Director: Kamal Hasan
Reviewed by: Sunder Kumar
The Maachis team - Vishal and Gulzar come together for Kamal Hassan's Indianized re-incarnation of Mrs. Doubtfire. For a remake of a Tamil hit with successful music, surprisingly Kamal Hassan has chosen to have all-new music - and has come out with a score worth the effort.
Gulzar and Pancham teamed brilliantly in Aandhi, Khushboo, and Kinara; as also for the more light and free-flowing Khubsoorat (Saare Niyam Tod Do), Golmaal (Sapne Mein Dekha, Gol Maal Hai Sab, Ek Baat Kahoon Main), Naram Garam (Ek Baat Kahoon Chachaji), and Angoor (Preetam Aan Milo). Much in the same vein, Vishal follows the more serious Maachis with a free-tuned, frivolous score here.
The album opener Bhaaga Sa has some abstract and disjoint lyrics - that remind you of the Gol Maal title song. With a fast and catchy tune, except a brief Maachis like interlude, Hariharan is at easy with a type of song that he hasn't sung too often. Ek Woh Din by Rekha is a typical Gulzar song - much like the recent Maachis, Daayra and some Pancham jewels of before.
The duet "Jago Gori" has two versions by Kamal Hassan himself and Asha Bhosle. One has Kamal in his original voice (he sounds remarkably similar to Hariharan), and the other version has Kamal doing an entire song in a falsetto (voice of Chachi). Asha Bhosle is in command in both versions - raising some very innovative, albeit trivial lyrics by Gulzar (Saiyan ki moochein kare gudgudee, and saiyan hain masahari ...etc. ). The song evokes fond memories of the Angoor classic "preetam aan milo" in singing, lyrics, and music.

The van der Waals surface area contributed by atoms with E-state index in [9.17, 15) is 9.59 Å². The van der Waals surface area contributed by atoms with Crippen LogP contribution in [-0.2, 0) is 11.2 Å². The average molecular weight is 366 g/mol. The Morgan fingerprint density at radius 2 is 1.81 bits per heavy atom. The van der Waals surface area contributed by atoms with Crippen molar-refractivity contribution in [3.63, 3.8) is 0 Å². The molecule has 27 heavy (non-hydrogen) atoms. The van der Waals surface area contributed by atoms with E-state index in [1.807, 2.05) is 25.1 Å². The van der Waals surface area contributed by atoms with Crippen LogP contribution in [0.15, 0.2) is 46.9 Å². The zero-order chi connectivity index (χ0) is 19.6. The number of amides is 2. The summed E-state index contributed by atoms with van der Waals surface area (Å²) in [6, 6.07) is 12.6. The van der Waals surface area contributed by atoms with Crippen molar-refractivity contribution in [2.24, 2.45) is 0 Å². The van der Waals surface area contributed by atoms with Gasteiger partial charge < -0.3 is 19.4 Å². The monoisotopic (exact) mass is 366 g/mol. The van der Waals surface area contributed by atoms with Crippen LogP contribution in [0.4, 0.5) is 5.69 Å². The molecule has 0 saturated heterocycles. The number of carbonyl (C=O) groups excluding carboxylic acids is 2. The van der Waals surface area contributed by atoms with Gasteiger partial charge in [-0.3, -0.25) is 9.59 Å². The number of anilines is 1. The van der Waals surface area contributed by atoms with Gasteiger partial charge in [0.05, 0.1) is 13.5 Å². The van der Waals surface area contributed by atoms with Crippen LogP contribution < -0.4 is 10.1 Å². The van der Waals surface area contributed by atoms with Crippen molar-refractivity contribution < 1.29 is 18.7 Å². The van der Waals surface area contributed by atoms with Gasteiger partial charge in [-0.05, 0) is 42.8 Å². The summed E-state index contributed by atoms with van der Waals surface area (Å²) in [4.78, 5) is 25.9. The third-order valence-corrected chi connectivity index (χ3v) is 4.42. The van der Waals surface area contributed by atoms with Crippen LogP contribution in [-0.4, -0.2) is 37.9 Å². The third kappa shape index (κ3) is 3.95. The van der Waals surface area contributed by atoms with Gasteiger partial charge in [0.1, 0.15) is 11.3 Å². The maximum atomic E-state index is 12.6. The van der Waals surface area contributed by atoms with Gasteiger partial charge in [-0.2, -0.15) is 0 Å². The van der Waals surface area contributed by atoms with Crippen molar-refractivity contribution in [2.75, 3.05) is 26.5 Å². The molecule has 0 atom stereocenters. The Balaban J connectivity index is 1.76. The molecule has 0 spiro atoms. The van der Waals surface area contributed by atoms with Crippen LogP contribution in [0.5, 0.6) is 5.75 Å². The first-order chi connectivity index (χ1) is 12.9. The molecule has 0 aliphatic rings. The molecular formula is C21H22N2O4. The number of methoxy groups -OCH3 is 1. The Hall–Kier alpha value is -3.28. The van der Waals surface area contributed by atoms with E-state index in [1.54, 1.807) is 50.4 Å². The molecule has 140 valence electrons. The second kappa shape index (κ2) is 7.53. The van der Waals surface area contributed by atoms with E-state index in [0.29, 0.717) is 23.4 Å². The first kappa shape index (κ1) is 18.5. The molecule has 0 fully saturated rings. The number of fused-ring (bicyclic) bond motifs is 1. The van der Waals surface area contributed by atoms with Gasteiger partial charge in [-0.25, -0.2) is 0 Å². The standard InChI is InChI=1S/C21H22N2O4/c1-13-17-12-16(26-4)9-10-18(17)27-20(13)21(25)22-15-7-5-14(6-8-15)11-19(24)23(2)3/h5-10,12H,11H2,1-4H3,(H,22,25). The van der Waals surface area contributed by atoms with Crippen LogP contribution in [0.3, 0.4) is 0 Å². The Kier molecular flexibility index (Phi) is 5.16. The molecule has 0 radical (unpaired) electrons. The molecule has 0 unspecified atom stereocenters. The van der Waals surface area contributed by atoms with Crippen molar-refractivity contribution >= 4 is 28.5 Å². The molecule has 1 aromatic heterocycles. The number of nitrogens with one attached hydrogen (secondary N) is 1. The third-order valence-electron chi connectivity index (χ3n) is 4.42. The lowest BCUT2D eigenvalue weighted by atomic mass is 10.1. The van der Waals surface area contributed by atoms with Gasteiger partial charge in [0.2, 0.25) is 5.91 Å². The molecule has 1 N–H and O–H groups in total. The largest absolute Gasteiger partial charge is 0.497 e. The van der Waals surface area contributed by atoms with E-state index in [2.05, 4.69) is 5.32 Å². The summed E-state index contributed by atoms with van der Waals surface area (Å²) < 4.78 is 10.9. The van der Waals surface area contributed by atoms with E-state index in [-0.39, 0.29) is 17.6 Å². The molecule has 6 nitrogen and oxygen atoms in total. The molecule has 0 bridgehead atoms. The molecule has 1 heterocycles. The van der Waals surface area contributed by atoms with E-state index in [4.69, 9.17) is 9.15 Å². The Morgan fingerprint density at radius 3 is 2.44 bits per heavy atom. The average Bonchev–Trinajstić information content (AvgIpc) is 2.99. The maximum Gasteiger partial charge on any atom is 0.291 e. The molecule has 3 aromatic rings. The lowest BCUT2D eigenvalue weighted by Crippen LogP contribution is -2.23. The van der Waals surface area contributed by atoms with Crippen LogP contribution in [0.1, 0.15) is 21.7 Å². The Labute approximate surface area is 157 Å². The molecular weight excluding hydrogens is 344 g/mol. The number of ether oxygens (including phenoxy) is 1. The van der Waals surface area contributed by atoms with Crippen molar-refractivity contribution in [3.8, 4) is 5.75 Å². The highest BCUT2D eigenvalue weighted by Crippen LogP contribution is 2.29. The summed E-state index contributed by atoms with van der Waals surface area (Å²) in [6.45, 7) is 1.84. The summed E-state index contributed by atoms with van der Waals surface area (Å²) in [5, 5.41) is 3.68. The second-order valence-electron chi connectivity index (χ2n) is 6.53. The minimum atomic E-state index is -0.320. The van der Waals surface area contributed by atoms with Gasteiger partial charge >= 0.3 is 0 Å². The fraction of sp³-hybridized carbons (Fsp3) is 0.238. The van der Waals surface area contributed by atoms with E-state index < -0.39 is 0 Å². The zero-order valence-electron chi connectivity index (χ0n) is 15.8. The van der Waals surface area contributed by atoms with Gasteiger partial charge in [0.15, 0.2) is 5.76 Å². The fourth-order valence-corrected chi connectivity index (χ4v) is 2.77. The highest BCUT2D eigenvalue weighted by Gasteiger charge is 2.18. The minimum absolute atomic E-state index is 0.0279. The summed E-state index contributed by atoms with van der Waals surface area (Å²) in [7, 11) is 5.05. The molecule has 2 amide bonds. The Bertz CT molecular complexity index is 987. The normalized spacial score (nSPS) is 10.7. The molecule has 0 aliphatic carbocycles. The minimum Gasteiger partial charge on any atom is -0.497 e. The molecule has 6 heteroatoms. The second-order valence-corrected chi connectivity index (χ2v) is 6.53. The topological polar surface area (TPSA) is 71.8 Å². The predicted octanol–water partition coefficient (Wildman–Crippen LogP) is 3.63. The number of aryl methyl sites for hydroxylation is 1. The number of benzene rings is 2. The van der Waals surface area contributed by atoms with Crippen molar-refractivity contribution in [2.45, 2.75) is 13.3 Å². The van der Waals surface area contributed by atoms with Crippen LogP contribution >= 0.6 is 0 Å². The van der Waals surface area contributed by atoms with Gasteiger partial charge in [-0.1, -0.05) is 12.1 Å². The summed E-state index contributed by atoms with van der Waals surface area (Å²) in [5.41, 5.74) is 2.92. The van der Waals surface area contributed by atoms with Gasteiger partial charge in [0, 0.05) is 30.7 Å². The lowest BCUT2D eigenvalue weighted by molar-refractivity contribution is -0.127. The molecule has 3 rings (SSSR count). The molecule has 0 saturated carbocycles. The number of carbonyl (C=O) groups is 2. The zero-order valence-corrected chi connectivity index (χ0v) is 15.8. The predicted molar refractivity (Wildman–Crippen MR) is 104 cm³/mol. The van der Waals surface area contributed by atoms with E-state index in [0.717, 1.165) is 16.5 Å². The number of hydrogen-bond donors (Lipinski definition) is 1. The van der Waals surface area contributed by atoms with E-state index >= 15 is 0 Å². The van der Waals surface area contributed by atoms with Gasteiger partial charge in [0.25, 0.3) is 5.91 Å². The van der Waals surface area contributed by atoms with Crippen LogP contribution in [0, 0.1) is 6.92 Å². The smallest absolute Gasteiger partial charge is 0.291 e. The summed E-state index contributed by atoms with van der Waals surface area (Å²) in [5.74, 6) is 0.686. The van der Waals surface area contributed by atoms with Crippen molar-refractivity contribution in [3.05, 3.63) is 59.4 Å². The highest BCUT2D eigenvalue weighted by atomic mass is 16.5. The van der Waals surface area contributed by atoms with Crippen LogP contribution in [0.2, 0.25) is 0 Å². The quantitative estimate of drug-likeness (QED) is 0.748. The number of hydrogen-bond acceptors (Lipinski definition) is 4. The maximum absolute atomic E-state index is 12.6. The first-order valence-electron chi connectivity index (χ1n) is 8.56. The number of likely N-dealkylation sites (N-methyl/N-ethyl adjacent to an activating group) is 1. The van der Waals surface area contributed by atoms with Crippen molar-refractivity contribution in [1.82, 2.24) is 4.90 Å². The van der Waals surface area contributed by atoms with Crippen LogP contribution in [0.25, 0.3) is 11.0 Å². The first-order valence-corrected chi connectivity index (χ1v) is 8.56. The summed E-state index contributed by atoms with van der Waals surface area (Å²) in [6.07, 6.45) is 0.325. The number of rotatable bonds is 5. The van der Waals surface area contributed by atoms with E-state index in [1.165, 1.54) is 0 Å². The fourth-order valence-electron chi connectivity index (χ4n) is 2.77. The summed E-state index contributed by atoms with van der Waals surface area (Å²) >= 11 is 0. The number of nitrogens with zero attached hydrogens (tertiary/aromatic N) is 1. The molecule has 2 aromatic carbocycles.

"Gare Dore" is a another fast and hyper-active, maybe a little jumpy or rough tune sung brilliantly by Hariharan and Asha Bhosle. Again Gulzar has the right words, though it is far cry from poetry .... a far cry that tries to make the listeners laugh.
The title track Chupdi Chachi (wonder if it was written for the previous title - Chikni Chachi) is sung by Aditya Narayan (son of Udit Narayan - remember Rangeela, Pardes etc.). A catchy kid tune, Gulzar has tongue twisters galore to make it different.
An interesting album - though not a musical masterpiece, Chachi 420 could be important for the Gulzar-Vishal team as a remarkably different score from Maachis. We see Gulzar in this form after a long time - and he proves his repertoire with frivolous lyrics once again - and without Pancham. He surely has found in Vishal, someone who can do as diverse scores as Maachis and Chachi 420, as Pancham could do Gol Maal and Ijaazat.
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